Now, let's check whether any similarities are seen in the stock price charts of this random sample of Nifty stocks. The first pattern is that all these stocks lost 85 to 94 % of their peak prices at their bear market lows. RCOM,  which made a new low on last Friday, is quoting at just 15 % percent of it's all time high. UNITECH's bear market low was just 4 % of it's high. ( Or simply put, the stock lost 96 % of value in the  journey from it's high to the bear market low. ) The second pattern is that all these stocks are still laggards and have not participated in the new rally. The third pattern is that even after the customary dead cat bounces, these stocks were trading in ranges during the recent rally. The last pattern is that these stocks are still at the receiving end of the bear fury, at the first sign of correction in the markets.  The key take away from this discussion is that stocks which were never fancied by the investors in a boom may perform better in the next boom than the popular stocks of a busted boom. These popular stocks may take a long time to recoup the losses and may  continue to under perform.

It is said that all asset price booms or bull markets start with a reason but what kills them is the speculative excesses at the peaks. Near the end of the boom, all kinds of new investors are attracted to the scene and they suffer the most when the boom busts. In such booms, the participant companies and industries normally overextend their businesses on the back of new found false confidence and the cheaply available capital. At the first sign of the trouble, all these sources of capital dries up and it may take a long time for them to recover. This further leads to business restructuring and  poor performances in the near future. ( And also scams in the Indian context !!! ).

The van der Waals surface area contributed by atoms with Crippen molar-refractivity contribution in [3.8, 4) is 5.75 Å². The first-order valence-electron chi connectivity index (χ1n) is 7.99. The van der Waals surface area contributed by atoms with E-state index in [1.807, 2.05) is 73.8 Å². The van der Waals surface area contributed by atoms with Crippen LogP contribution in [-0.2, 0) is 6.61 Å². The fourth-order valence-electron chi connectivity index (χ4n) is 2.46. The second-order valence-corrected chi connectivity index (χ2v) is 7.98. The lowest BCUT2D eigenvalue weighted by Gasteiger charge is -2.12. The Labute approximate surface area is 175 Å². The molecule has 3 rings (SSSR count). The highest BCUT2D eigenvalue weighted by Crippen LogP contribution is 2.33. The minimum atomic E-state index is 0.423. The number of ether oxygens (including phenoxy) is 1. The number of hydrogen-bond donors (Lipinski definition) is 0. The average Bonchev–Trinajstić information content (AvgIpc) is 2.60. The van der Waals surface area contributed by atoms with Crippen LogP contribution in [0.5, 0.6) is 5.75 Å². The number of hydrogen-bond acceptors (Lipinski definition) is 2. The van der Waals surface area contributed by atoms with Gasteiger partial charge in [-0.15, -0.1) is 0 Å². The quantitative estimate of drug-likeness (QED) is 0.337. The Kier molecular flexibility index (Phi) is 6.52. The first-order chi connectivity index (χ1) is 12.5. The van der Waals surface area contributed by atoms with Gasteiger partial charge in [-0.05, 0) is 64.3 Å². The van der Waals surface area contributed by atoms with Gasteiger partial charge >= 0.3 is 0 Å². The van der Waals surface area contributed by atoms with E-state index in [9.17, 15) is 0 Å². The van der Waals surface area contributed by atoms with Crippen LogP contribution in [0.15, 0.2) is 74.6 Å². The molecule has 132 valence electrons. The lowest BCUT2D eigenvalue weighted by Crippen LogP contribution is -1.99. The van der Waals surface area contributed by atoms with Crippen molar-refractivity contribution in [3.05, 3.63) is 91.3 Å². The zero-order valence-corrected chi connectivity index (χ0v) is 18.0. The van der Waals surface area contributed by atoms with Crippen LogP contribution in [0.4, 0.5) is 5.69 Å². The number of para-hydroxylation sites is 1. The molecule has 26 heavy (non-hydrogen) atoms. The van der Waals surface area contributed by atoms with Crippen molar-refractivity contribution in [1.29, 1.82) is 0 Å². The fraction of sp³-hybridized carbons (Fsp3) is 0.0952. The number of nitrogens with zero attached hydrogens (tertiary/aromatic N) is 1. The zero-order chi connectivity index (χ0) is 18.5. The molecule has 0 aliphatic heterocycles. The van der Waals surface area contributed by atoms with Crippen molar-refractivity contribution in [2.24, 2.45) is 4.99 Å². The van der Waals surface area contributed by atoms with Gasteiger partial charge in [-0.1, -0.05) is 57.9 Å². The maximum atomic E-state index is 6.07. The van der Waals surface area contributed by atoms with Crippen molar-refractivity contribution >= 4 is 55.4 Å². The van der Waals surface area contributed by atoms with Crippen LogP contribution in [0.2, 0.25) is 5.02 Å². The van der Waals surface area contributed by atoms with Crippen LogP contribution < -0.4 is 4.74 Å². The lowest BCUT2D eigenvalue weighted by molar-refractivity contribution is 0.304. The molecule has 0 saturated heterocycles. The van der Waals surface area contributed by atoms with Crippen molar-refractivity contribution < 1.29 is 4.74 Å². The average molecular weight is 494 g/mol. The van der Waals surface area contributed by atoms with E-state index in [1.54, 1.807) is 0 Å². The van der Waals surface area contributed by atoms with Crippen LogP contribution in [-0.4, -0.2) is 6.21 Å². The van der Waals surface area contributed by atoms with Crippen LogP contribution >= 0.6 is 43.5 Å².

However, these kinds of after effects of speculative excesses are not just limited to just companies and  industries. These apply to even to the big economies of nations and the whole world. It takes a long time to solve the problems of overextended companies or economies. The present problems faced by Ireland is just one example. Let's now check out some charts of major  stock indices which went through the boom bust process to understand long term effects of speculative bubbles.

Dow Jones Industrial Average - Monthly Chart - Years 1928 to 1942 

The above chart covers a period of around 13 years and shows the effects of great crash of 1929-1930 from which the US economy escaped only with the help of the second world war related demand and reconstruction.

Nikkei 225 - Monthly Chart - 1984 to 2010

Japanese economy went through an export lead asset price boom in the Eighties. As seen in the chart, the Nikkei index and the Japanese economy are yet to recover from the slump which followed the bust. 

All these charts show the risks involved with the equity investing. Even those investors who might have used  index investing, instead of directly investing in stocks, would have made losses had they invested in Dow or Nikkei during the sample period, even after holding on to their investments for a ten year period.  Normally, investors hear only the sunny side of the investment theory. These charts are proof that stock investments should be made carefully and also that asset price booms of the speculative variety does more harm than what is being commonly understood. 

Cheers and Prosperous Investing !!!

Keywords : Asset Price Booms. Booms and Busts, Speculative Excesses, Stock Investing, Index Investing, Equity Risk etc.